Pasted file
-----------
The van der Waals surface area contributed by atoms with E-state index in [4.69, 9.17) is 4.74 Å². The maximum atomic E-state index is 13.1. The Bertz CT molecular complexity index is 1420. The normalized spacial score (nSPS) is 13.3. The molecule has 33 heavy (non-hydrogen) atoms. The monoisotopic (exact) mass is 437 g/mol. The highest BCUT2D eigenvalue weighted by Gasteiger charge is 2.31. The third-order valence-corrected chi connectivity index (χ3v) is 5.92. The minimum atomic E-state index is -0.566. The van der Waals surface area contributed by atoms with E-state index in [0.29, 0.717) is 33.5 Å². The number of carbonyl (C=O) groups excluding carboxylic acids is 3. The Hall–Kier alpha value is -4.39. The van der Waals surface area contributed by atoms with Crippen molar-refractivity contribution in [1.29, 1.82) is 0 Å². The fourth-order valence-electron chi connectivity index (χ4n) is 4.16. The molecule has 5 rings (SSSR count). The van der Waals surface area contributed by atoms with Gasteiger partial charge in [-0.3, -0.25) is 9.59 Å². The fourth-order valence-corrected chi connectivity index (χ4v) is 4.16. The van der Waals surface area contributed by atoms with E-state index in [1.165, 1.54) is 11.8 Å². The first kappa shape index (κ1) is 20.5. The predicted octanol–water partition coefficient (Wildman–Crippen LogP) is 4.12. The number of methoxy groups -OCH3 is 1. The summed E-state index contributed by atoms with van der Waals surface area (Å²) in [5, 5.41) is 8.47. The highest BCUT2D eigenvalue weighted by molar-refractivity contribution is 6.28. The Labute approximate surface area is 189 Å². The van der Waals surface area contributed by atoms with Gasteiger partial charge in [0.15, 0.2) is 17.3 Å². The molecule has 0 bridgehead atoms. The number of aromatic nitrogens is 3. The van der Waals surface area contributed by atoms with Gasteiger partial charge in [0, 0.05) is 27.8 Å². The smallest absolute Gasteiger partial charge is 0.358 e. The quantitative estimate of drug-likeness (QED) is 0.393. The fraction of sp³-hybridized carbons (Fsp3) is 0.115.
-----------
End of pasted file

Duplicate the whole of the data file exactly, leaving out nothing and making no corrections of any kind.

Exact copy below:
The van der Waals surface area contributed by atoms with E-state index in [4.69, 9.17) is 4.74 Å². The maximum atomic E-state index is 13.1. The Bertz CT molecular complexity index is 1420. The normalized spacial score (nSPS) is 13.3. The molecule has 33 heavy (non-hydrogen) atoms. The monoisotopic (exact) mass is 437 g/mol. The highest BCUT2D eigenvalue weighted by Gasteiger charge is 2.31. The third-order valence-corrected chi connectivity index (χ3v) is 5.92. The minimum atomic E-state index is -0.566. The van der Waals surface area contributed by atoms with E-state index in [0.29, 0.717) is 33.5 Å². The number of carbonyl (C=O) groups excluding carboxylic acids is 3. The Hall–Kier alpha value is -4.39. The van der Waals surface area contributed by atoms with Crippen molar-refractivity contribution in [1.29, 1.82) is 0 Å². The fourth-order valence-electron chi connectivity index (χ4n) is 4.16. The molecule has 5 rings (SSSR count). The van der Waals surface area contributed by atoms with Gasteiger partial charge in [-0.3, -0.25) is 9.59 Å². The fourth-order valence-corrected chi connectivity index (χ4v) is 4.16. The van der Waals surface area contributed by atoms with E-state index in [1.165, 1.54) is 11.8 Å². The first kappa shape index (κ1) is 20.5. The predicted octanol–water partition coefficient (Wildman–Crippen LogP) is 4.12. The number of methoxy groups -OCH3 is 1. The summed E-state index contributed by atoms with van der Waals surface area (Å²) in [5, 5.41) is 8.47. The highest BCUT2D eigenvalue weighted by molar-refractivity contribution is 6.28. The Labute approximate surface area is 189 Å². The van der Waals surface area contributed by atoms with Gasteiger partial charge in [0.15, 0.2) is 17.3 Å². The molecule has 0 bridgehead atoms. The number of aromatic nitrogens is 3. The van der Waals surface area contributed by atoms with Gasteiger partial charge in [0, 0.05) is 27.8 Å². The smallest absolute Gasteiger partial charge is 0.358 e. The quantitative estimate of drug-likeness (QED) is 0.393. The fraction of sp³-hybridized carbons (Fsp3) is 0.115.